When Walt Disney World and the Magic Kingdom opened in 1971 there were plenty of attractions guests had seen in Disneyland or on television via Walt Disney’s assortment of hosted shows, but there were also some new attractions that guest had never checked out. Some of these attractions, particularly those that could capture the imagination of children, were turned into a Little Golden Book, perfect for previewing the never-before-seen attractions or a souvenir to solidify the great attractions that a trip to Walt Disney World included.
One of these children’s books was a Surprise for Mickey Mouse. In this mouse tale, Mickey finds out he has been selected to direct the orchestra of the Mickey Mouse Revue. The Mickey Mouse Revue opened with the park in 1971 and was an E-Ticket sensation, back when ticket books ruled the admission turnstiles for each attraction. The attraction featured conductor Mickey directing a plethora of Disney characters as they sign and perform hits for their animated features or shorts. In 1973 the attraction became accessible by a D-Ticket and was shuttered entirely in September of 1980.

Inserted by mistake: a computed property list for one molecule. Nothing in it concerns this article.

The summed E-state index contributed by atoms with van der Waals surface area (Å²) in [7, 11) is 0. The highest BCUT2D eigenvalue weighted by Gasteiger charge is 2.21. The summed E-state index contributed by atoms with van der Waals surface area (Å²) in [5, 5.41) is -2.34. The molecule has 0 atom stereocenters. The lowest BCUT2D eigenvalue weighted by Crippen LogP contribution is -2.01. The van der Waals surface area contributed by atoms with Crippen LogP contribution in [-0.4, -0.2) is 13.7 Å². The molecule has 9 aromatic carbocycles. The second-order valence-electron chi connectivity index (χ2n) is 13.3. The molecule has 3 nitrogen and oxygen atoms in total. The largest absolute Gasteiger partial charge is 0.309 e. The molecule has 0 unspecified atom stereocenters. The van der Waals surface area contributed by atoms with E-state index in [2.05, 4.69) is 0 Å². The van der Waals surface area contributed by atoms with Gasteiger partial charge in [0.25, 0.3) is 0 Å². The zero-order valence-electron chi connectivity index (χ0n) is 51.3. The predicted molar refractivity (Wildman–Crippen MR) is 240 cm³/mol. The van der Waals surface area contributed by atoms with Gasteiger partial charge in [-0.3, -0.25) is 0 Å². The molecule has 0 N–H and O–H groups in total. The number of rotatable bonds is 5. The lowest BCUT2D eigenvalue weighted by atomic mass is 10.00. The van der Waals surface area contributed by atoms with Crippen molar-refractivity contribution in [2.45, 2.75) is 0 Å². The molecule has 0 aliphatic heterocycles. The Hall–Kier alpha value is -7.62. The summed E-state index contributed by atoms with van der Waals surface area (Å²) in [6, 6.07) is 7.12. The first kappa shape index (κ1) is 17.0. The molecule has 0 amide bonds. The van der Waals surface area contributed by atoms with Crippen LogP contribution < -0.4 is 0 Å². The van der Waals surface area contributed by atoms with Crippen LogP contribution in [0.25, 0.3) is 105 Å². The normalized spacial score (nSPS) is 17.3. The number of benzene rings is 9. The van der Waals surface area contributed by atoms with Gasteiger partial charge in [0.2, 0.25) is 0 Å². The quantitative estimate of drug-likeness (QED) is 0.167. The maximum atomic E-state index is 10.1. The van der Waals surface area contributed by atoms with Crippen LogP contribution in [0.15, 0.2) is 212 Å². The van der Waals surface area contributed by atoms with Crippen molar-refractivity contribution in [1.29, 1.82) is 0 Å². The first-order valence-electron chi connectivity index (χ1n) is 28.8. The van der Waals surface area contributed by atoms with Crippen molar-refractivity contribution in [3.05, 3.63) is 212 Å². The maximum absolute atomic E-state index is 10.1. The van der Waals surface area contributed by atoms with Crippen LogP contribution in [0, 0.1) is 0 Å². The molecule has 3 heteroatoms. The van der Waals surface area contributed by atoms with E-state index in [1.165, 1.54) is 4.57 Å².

In the book, after Mickey finds out he is going to be the conductor, he races around to tell his friends the great news. Much to his chagrin no one, not Horace, the Three Little Pigs, Dumbo, Geppetto, not even Minnie, seem that thrilled with Mickey’s news. A little down in the dumps, Mickey, along with Pluto and his nephews make the flight to Florida. Once at the Magic Kingdom he perks up a little more, but the really jovial mouse returns when Mickey enters the theater to find all of his friends are there because they are his orchestra!
The Mickey Mouse Revue occupied the space currently home to PhilharMagic, where Mickey is still the maestro and classic Disney tunes are still played, albeit in a totally new package. Surprise for Mickey Mouse may not be quite as relevant today, and not as easily available either (although there are always a handful of the books roaming around on eBay), but it is a fun book that introduced an unknown attraction to kids and families back in 1971.